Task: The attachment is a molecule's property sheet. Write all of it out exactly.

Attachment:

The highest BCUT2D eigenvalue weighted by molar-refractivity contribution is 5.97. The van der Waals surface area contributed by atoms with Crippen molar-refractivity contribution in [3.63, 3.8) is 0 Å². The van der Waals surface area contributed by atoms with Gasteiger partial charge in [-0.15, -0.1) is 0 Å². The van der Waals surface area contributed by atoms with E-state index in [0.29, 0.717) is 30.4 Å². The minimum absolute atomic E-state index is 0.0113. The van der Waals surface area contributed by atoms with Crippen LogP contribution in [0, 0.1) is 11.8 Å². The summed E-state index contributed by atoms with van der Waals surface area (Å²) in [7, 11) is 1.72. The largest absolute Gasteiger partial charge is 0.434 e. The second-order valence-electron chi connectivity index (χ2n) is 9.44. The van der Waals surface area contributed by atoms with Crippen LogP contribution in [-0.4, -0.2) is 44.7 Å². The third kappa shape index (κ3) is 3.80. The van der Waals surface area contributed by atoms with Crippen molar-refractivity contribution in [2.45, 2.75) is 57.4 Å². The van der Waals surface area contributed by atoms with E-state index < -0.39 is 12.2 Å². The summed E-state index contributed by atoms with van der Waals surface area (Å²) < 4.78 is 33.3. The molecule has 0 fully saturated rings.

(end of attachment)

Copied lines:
The highest BCUT2D eigenvalue weighted by molar-refractivity contribution is 5.97. The van der Waals surface area contributed by atoms with Crippen molar-refractivity contribution in [3.63, 3.8) is 0 Å². The van der Waals surface area contributed by atoms with Gasteiger partial charge in [-0.15, -0.1) is 0 Å². The van der Waals surface area contributed by atoms with E-state index in [0.29, 0.717) is 30.4 Å². The minimum absolute atomic E-state index is 0.0113. The van der Waals surface area contributed by atoms with Crippen LogP contribution in [0, 0.1) is 11.8 Å². The summed E-state index contributed by atoms with van der Waals surface area (Å²) in [7, 11) is 1.72. The largest absolute Gasteiger partial charge is 0.434 e. The second-order valence-electron chi connectivity index (χ2n) is 9.44. The van der Waals surface area contributed by atoms with Crippen LogP contribution in [-0.4, -0.2) is 44.7 Å². The third kappa shape index (κ3) is 3.80. The van der Waals surface area contributed by atoms with Crippen molar-refractivity contribution in [2.45, 2.75) is 57.4 Å². The van der Waals surface area contributed by atoms with E-state index < -0.39 is 12.2 Å². The summed E-state index contributed by atoms with van der Waals surface area (Å²) < 4.78 is 33.3. The molecule has 0 fully saturated rings.